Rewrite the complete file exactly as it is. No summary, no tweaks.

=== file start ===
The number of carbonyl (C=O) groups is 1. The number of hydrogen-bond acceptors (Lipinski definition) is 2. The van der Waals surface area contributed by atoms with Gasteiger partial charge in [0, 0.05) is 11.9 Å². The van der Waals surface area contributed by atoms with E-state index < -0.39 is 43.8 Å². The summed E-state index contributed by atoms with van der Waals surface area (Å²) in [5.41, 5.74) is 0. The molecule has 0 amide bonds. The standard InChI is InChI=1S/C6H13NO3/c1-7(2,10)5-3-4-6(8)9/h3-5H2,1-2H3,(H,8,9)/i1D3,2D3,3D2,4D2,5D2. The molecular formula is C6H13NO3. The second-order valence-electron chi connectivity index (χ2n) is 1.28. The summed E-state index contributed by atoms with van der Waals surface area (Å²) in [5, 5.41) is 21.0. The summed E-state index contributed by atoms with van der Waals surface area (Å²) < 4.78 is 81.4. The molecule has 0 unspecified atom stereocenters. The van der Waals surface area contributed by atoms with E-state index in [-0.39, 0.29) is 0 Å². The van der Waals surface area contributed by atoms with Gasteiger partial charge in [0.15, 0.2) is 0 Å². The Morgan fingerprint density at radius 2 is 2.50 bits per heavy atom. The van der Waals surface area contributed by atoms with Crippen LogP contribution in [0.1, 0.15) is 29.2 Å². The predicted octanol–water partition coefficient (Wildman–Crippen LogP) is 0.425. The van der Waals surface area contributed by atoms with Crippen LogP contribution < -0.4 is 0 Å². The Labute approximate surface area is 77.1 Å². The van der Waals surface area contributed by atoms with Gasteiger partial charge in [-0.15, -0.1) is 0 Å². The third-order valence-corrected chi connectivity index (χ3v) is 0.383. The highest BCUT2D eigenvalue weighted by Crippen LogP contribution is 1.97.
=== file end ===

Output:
The number of carbonyl (C=O) groups is 1. The number of hydrogen-bond acceptors (Lipinski definition) is 2. The van der Waals surface area contributed by atoms with Gasteiger partial charge in [0, 0.05) is 11.9 Å². The van der Waals surface area contributed by atoms with E-state index < -0.39 is 43.8 Å². The summed E-state index contributed by atoms with van der Waals surface area (Å²) in [5.41, 5.74) is 0. The molecule has 0 amide bonds. The standard InChI is InChI=1S/C6H13NO3/c1-7(2,10)5-3-4-6(8)9/h3-5H2,1-2H3,(H,8,9)/i1D3,2D3,3D2,4D2,5D2. The molecular formula is C6H13NO3. The second-order valence-electron chi connectivity index (χ2n) is 1.28. The summed E-state index contributed by atoms with van der Waals surface area (Å²) in [5, 5.41) is 21.0. The summed E-state index contributed by atoms with van der Waals surface area (Å²) < 4.78 is 81.4. The molecule has 0 unspecified atom stereocenters. The van der Waals surface area contributed by atoms with E-state index in [-0.39, 0.29) is 0 Å². The van der Waals surface area contributed by atoms with Gasteiger partial charge in [0.15, 0.2) is 0 Å². The Morgan fingerprint density at radius 2 is 2.50 bits per heavy atom. The van der Waals surface area contributed by atoms with Crippen LogP contribution in [0.1, 0.15) is 29.2 Å². The predicted octanol–water partition coefficient (Wildman–Crippen LogP) is 0.425. The van der Waals surface area contributed by atoms with Crippen LogP contribution < -0.4 is 0 Å². The Labute approximate surface area is 77.1 Å². The van der Waals surface area contributed by atoms with Gasteiger partial charge in [-0.15, -0.1) is 0 Å². The third-order valence-corrected chi connectivity index (χ3v) is 0.383. The highest BCUT2D eigenvalue weighted by Crippen LogP contribution is 1.97.